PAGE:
As well as providing support for people who are struggling with addiction and working with them to address the underlying causes and consequences, FASS supports families and friends who are trying to cope. Too often, people who are struggling with alcohol and substance abuse do not receive much public sympathy. They can be isolated as family networks are damaged by their addiction and it can often take a while before they acknowledge that they have a problem. Organisations such as FASS provide a valuable service to people who are often very vulnerable.
FASS’s ADAPT project is a triage service, which supports those who are struggling with alcohol or substance issues into the best help and treatment that is available in Fife and to change their lives. It also focuses on encouraging rehabilitation, and the expanding curnie clubs, which David Torrance mentioned, help people who are suffering social isolation to find their way back into community life. It is good to hear that the project recently received a big award from the Big Lottery Fund.
Recently I attended FASS’s annual general meeting at the Town House in Kirkcaldy, which was an opportunity to reflect on the past 40 years. Jim Bett, the service manager at FASS, highlighted the importance of the charity’s volunteer counsellors who have been serving the people of Fife for 40 years. During that time, the service has trained 200 volunteer counsellors.
Jim Bett highlighted that more than 23,000 Fifers have approached FASS’s counselling services for help since it began operating. The AGM concluded with a very moving personal experience from a former client who recounted his harrowing journey of drug addiction that had almost resulted in his death and his journey to recovery with the help of the charity’s community drug service. His story highlighted the devastating impact that drug and alcohol abuse has had on so many families, which often results in lifelong issues.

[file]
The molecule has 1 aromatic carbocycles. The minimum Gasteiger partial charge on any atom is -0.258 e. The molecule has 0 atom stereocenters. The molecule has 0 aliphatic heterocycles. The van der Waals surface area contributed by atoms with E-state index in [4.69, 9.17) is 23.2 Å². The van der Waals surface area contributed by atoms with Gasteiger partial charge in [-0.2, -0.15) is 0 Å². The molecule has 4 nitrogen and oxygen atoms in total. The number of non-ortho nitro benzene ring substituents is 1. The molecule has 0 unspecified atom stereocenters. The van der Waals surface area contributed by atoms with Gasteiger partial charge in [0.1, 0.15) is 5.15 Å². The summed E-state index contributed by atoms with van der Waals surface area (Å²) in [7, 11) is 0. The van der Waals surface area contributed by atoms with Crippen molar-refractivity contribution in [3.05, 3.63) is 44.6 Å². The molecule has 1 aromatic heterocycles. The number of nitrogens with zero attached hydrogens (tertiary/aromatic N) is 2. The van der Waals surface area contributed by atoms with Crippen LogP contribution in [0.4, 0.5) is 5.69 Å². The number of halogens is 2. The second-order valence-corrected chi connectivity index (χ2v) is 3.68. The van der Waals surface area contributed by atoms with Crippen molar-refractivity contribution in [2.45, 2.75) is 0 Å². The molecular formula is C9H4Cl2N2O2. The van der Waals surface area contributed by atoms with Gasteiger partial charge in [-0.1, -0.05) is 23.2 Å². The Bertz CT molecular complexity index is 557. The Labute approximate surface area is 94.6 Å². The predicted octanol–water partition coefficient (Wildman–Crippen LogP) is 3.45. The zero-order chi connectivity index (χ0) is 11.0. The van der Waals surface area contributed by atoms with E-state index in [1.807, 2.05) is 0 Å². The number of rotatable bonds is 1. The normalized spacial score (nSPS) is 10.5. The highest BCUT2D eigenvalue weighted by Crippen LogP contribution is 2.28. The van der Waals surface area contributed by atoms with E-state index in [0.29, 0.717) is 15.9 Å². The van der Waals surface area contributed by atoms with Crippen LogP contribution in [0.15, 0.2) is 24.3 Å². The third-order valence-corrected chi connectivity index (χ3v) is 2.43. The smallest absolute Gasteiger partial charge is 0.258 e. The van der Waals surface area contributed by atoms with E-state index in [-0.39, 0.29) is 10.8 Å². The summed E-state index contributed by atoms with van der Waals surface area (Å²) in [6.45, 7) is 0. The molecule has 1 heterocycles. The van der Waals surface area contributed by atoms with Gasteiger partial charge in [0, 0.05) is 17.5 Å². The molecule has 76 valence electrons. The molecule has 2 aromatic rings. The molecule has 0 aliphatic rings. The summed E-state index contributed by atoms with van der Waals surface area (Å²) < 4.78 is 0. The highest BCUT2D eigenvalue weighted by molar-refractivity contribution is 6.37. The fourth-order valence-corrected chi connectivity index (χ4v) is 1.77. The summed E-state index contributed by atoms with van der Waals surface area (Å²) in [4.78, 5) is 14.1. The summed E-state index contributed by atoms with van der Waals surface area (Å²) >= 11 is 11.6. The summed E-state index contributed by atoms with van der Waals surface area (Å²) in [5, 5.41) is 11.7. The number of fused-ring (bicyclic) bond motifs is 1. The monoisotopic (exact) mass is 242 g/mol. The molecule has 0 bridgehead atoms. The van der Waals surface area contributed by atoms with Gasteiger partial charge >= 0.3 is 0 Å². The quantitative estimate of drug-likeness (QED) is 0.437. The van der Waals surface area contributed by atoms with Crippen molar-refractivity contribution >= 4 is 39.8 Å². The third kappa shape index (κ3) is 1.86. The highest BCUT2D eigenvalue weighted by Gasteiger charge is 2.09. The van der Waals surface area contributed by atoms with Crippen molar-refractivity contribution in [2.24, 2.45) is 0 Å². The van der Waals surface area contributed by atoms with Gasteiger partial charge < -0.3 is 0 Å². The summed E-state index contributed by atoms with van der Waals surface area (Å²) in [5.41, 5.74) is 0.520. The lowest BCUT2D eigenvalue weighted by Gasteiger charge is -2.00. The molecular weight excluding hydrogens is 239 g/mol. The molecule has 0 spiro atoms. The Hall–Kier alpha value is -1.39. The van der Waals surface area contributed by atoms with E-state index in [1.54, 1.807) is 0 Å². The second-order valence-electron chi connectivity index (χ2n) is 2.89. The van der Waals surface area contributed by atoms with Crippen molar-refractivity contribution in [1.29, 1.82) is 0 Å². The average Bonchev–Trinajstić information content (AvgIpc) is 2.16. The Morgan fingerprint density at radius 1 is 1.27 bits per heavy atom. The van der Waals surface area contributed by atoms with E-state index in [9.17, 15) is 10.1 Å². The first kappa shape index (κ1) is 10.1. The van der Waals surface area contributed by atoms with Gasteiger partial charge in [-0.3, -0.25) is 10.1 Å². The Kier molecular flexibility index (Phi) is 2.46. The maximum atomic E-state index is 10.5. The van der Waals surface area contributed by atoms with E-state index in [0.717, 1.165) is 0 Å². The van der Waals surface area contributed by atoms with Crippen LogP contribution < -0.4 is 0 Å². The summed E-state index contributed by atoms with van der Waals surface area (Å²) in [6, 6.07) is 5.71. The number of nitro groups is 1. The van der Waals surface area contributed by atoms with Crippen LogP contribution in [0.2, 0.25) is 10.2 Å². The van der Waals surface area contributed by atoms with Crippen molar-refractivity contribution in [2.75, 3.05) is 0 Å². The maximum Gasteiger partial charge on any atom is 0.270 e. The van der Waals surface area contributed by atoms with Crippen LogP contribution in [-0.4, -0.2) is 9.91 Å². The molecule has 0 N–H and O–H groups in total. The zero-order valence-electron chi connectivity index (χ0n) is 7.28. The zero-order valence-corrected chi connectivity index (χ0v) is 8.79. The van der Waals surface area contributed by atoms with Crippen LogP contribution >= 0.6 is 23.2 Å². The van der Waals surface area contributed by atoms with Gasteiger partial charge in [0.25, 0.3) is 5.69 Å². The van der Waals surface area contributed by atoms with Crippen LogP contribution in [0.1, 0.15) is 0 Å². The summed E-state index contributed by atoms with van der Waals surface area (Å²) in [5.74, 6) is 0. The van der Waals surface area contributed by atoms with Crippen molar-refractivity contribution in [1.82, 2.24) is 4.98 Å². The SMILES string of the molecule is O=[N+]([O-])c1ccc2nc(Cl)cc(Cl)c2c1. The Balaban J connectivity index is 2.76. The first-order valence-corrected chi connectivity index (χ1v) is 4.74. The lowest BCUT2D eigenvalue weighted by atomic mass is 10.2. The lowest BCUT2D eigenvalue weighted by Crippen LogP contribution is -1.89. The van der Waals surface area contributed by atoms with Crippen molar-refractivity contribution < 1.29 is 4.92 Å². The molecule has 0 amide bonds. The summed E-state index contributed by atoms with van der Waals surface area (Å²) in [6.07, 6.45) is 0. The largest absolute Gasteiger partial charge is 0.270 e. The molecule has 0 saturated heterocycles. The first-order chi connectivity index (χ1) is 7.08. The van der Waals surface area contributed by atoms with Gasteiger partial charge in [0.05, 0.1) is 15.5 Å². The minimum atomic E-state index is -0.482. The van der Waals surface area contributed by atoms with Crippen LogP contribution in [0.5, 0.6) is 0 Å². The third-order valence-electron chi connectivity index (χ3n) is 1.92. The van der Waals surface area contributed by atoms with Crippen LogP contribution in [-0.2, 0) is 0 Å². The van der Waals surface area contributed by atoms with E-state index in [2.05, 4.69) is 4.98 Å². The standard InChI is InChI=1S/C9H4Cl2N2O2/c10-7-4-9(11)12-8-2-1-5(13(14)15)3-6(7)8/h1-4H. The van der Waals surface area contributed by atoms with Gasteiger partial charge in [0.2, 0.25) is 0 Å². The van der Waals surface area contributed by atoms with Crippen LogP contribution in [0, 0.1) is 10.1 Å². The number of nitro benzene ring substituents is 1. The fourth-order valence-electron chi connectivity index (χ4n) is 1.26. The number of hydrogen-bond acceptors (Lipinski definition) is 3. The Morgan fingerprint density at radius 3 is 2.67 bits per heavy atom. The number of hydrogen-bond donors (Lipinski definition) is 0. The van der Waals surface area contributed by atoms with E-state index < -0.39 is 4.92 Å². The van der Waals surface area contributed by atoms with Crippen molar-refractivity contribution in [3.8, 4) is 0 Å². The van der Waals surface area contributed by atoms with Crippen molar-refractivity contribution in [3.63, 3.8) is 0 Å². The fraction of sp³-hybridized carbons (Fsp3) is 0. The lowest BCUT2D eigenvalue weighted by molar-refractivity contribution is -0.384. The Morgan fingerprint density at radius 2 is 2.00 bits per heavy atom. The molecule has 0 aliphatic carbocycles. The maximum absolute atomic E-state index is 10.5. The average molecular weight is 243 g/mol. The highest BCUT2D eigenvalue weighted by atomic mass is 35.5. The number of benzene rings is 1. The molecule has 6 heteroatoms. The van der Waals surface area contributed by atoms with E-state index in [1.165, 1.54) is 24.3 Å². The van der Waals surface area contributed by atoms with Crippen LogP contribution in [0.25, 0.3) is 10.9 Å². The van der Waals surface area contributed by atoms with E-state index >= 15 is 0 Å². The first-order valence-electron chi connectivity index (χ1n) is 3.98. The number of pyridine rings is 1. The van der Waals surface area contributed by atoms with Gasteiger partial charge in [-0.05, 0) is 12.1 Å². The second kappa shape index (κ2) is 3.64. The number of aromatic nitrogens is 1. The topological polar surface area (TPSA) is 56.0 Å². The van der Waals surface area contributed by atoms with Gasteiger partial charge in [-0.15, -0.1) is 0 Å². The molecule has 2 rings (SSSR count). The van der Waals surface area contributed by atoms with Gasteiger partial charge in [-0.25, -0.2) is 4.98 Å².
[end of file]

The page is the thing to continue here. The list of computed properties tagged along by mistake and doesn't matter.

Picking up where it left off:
I return to the number of users who have accessed the service. As I said, 23,000 people in Fife have needed help from the service. Those people often identified as vulnerable, with a high percentage of them suffering with poor mental health, which often comes from underlying traumas. I will highlight the pressures that wider mental health services in Fife face in that regard.
Fife health and social care partnership, which works extremely hard, is developing programmes that focus on early intervention, group therapy programmes and additional clinical time. However, the services are stretched, and people have to wait too long for the help that they need. Too often, the voluntary sector is left to pick up the pieces of the NHS’s strained services.
It is clear that a centralised, joined-up approach is needed urgently. A solution might be the addition of a mental health centre in Fife, where those who are suffering with mental health issues could be properly assessed and referred to the appropriate services. Voluntary sector provision is often the correct response but, like the NHS, the sector needs to be provided with funding that reflects its crucial role and makes sure that it can deliver the service to everyone who needs it.
This week, FASS’s focus is promoting safe drinking through the festive season. The service has issued guidelines, with advice on practical steps, to ensure that those who are drinking throughout the party season take the necessary steps to stay safe; that demonstrates its commitment to promoting prevention and awareness.
FASS provides people in Fife with a valuable service, which treats everyone as a valued human being and supports people through difficult times in their lives. I thank FASS for all its work, and I am pleased to see it being recognised in the Parliament.17:14
I congratulate my colleague David Torrance on securing this important debate, which gives us the opportunity in our Parliament to shine a light on the important work that Fife Alcohol Support Service carries out in areas across Fife, including my constituency—Cowdenbeath.
As we have heard, FASS’s work has a number of important strands. FASS has its roots as a provider of volunteer alcohol counselling services. Since 1978, FASS has seen some 200 volunteer alcohol counsellors, some of whom have gone on to become leading figures in alcohol and drug service delivery in Fife and beyond.
To this day, FASS maintains a team of 15 volunteers, who all receive extensive training and support, which can take up to three years to complete. Those skilled volunteers deliver effective interventions for vulnerable people who are suffering from a range of alcohol-related problems.
As we have heard, since 1995, FASS has provided alcohol counselling services in primary care across Fife. It started its important involvement in primary care with participation in just six practices, but it now provides alcohol and substance misuse counselling in 30 surgeries, health centres and hospitals throughout Fife.
FASS added substance misuse services to its core activities further to partnering with Fife community drug service in 2011 for the ADAPT project to provide a range of supportive help for people in need, including access to services through recovery clinics and structured alcohol or drug counselling. A diversion from prosecution scheme also ran until 2017 and involved more than 6,500 referrals from Police Scotland; I will seek to find out why that scheme is no longer running, because it sounds as though it was doing a very good job.